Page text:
21 February 2015, 08:06
PC users might be used to setting BIOS passwords, which lock the computer at a fundamental level when it boots so no data can be accessed — or at least not without access to the innards of the computer.
It turns out Macs have a similar feature although if you have FileVault activated (and you really should) then it will only appear if anybody tries to boot to recovery media, such as an installation USB stick/DVD, or if they try to access the Recovery Console.
In fact, it’s from the Recovery Console that you’ll need to activate it, so restart the computer and just before the Apple logo appears, press and hold down Cmd+R. When the progress bar appears you can lift your fingers from the keyboard.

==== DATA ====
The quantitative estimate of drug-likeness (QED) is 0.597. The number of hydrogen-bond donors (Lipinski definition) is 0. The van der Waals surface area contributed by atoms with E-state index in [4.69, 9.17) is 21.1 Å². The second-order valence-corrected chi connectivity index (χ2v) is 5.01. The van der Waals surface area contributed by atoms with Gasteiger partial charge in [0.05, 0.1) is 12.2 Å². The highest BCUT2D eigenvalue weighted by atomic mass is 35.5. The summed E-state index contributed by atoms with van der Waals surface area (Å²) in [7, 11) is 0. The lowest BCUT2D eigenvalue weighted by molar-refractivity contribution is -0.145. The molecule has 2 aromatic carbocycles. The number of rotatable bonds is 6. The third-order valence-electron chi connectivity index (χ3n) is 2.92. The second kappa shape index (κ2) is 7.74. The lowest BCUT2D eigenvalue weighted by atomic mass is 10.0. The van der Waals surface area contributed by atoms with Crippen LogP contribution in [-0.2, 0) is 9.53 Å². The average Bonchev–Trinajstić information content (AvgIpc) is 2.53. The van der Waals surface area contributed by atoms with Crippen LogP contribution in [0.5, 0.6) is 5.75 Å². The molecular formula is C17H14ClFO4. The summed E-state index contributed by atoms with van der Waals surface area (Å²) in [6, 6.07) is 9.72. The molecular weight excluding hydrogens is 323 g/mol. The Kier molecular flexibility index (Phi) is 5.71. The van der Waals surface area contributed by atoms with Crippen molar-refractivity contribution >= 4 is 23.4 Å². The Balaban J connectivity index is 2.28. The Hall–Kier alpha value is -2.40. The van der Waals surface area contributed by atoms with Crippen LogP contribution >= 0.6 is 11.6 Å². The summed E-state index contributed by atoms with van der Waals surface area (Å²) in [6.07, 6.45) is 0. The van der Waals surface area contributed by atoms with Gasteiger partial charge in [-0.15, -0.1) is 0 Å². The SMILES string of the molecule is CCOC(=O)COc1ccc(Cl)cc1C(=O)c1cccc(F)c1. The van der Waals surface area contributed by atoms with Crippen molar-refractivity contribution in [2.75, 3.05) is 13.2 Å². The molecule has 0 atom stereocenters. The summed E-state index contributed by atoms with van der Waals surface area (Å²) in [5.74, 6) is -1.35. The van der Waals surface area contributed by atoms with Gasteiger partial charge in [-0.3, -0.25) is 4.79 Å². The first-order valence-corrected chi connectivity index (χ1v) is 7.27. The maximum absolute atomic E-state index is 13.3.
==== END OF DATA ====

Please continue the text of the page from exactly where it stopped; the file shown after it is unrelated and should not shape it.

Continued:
Select your language and location when prompted*, then click Utilities > Firmware Password Utility. Follow the instructions. Be extremely careful here! If you forget this password then apparently only Apple can unlock your computer. This is probably why this feature is optional!
However, for 100% security in case your Mac is lost or stolen, it really is a must.
* Language settings are important because they also set the correct keyboard layout. The difference between an English (UK) and English (US) keyboard might sound minimal — both are QWERTY, for example — but the symbols on the number keys are very different, as are some symbols on some non-alphanumeric keys. Remember the importance of the language setting when you come to type the password in future — you won’t realise you’re typing the wrong thing because the password is hidden as it’s typed!